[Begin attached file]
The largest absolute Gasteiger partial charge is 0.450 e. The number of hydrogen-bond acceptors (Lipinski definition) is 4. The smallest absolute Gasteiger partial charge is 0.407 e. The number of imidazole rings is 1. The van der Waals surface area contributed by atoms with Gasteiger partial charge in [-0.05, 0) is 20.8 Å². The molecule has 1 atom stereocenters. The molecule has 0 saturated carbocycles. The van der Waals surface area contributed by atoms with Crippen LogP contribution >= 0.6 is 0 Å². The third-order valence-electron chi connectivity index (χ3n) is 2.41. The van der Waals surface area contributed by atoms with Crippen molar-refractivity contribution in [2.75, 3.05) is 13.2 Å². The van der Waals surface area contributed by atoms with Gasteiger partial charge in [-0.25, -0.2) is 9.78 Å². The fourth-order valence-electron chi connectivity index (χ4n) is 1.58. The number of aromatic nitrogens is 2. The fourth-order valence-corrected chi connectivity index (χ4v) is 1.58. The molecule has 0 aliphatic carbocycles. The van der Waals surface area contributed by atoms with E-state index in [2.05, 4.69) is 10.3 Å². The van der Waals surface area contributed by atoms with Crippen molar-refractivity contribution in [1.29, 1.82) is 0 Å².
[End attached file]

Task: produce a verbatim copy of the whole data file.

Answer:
The largest absolute Gasteiger partial charge is 0.450 e. The number of hydrogen-bond acceptors (Lipinski definition) is 4. The smallest absolute Gasteiger partial charge is 0.407 e. The number of imidazole rings is 1. The van der Waals surface area contributed by atoms with Gasteiger partial charge in [-0.05, 0) is 20.8 Å². The molecule has 1 atom stereocenters. The molecule has 0 saturated carbocycles. The van der Waals surface area contributed by atoms with Crippen LogP contribution >= 0.6 is 0 Å². The third-order valence-electron chi connectivity index (χ3n) is 2.41. The van der Waals surface area contributed by atoms with Crippen molar-refractivity contribution in [2.75, 3.05) is 13.2 Å². The van der Waals surface area contributed by atoms with Gasteiger partial charge in [-0.25, -0.2) is 9.78 Å². The fourth-order valence-electron chi connectivity index (χ4n) is 1.58. The number of aromatic nitrogens is 2. The fourth-order valence-corrected chi connectivity index (χ4v) is 1.58. The molecule has 0 aliphatic carbocycles. The van der Waals surface area contributed by atoms with E-state index in [2.05, 4.69) is 10.3 Å². The van der Waals surface area contributed by atoms with Crippen molar-refractivity contribution in [1.29, 1.82) is 0 Å².